We’ve all seen scientists on television wearing full body pressurized lab suits, covered in other safety equipment, or maybe working with something hazardous from a glass case with thick rubber gloves. If you have, then you’ve seen firsthand how scientists keep potentially dangerous things that they are working with (Such as microbes, bacteria, and viruses) inside the lab. The practice of safety is now more important than ever outside of the lab. While you may not have the same equipment, there are things you can do to stay safe.
While scientists have all of this equipment at their disposal, and systems such as temperature monitoring to help stop the spread of infections, you can do your part without these things to remain safe.
12 things you can do outside the lab to prevent the spread of infection:
- While in public, consider everything around you to be potentially contaminated.
- Wear a mask in public while there is a known infection that is spreading in your area.
- Stay home, especially if you are sick, and avoid groups of people to help stop the spread of any infections.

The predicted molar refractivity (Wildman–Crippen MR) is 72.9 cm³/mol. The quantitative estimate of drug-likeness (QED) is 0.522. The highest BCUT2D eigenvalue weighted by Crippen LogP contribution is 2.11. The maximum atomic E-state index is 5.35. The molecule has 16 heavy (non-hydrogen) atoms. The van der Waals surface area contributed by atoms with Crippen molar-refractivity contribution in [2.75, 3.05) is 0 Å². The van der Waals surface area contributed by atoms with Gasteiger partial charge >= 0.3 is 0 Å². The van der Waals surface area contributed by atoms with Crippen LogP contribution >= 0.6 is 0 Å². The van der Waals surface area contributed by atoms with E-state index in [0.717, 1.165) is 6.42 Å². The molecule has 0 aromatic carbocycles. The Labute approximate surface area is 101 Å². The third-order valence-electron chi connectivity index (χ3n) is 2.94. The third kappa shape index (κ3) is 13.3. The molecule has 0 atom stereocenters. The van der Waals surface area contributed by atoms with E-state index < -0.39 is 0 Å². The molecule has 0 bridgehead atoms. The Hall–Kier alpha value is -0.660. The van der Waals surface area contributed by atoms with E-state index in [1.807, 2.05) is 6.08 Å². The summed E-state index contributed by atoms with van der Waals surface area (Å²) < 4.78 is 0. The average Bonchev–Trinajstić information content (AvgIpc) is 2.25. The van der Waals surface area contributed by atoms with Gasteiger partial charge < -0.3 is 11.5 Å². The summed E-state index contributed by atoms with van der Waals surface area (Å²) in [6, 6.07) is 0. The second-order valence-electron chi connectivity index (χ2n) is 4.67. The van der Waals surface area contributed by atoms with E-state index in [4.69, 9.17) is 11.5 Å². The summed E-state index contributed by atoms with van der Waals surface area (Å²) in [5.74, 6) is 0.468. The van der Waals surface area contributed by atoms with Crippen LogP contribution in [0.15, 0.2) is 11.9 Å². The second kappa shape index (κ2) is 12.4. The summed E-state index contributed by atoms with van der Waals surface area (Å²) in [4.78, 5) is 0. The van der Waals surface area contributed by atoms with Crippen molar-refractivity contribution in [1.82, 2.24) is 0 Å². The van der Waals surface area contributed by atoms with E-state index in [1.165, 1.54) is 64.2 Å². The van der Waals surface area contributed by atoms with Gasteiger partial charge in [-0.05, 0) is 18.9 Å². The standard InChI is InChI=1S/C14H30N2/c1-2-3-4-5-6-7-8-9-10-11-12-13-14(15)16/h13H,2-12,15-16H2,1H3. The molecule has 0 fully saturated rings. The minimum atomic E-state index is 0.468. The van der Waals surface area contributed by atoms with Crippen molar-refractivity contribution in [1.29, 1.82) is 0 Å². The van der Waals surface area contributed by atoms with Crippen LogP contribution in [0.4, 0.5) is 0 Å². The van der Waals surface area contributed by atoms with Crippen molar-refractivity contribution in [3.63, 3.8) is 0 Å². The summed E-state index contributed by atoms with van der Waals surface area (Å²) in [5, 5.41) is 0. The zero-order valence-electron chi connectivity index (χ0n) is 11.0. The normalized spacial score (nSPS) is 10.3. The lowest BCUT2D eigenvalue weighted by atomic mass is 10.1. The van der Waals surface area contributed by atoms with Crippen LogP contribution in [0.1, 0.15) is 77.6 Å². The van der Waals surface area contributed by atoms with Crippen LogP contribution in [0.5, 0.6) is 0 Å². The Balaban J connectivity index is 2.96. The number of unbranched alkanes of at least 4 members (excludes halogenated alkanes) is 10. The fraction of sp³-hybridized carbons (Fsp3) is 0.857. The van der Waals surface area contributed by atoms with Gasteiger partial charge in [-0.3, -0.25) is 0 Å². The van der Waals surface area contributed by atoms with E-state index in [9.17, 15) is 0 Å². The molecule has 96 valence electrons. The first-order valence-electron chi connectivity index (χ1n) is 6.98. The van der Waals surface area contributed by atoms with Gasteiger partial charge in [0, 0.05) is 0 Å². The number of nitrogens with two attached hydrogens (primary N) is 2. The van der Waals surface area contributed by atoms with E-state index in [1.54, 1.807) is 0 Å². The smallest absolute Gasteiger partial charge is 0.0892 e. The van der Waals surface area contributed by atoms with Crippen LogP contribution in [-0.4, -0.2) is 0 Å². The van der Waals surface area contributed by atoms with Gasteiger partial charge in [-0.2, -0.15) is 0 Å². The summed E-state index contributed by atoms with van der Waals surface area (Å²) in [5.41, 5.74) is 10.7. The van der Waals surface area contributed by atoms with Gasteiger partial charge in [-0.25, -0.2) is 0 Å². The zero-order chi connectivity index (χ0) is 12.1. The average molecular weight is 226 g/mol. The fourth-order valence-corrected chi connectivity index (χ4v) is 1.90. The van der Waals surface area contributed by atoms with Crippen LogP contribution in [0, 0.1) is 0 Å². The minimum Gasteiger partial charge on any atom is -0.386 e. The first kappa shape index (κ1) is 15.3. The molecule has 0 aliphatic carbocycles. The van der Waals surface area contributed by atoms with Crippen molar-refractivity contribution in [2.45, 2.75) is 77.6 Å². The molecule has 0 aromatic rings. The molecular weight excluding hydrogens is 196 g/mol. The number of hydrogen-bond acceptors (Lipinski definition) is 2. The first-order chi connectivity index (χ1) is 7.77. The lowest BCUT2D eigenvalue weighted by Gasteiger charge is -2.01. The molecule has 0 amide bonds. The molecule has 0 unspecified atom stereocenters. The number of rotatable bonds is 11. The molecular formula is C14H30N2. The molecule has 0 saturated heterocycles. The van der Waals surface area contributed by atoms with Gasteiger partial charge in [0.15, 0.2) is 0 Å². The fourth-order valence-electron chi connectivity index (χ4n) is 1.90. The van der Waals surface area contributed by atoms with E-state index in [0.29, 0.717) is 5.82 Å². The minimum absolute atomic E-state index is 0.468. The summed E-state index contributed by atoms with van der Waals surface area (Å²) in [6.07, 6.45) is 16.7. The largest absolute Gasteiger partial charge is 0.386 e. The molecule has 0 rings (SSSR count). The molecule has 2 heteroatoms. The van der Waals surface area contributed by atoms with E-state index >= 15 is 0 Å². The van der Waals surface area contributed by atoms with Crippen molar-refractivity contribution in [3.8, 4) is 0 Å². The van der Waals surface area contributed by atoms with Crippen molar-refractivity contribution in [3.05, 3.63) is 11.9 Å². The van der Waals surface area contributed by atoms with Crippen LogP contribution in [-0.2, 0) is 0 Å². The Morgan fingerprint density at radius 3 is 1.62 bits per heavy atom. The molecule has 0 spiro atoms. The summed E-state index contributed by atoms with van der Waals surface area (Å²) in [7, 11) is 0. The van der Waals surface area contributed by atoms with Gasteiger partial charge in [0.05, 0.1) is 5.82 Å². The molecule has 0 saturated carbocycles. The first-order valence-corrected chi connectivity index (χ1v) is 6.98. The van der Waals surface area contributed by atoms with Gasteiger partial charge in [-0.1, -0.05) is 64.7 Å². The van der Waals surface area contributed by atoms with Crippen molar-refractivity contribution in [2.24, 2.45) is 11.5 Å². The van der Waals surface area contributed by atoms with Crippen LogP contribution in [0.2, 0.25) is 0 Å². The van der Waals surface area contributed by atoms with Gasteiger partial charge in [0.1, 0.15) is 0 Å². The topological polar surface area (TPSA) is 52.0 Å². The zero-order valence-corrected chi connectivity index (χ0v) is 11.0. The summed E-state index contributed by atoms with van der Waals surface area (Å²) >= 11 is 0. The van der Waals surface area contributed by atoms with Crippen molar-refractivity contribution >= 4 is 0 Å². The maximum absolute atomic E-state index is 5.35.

- Wipe down, avoid touching or wash your hands after coming into contact with “high-touch” objects in public spaces.
- Keep sanitizer on hand, especially when in public spaces.
- Keep eyes on your hands. Be aware of what you are touching, and know when to sanitize.
- Avoid placing your personal belongings down on surfaces in public spaces.
- Leave your shoes at the door when entering your house.
- Keep a minimum of 6 feet between you and another person.
- Wait until you get home to eat.
- Don’t touch others in public.
- Be responsible and help others to stay safe.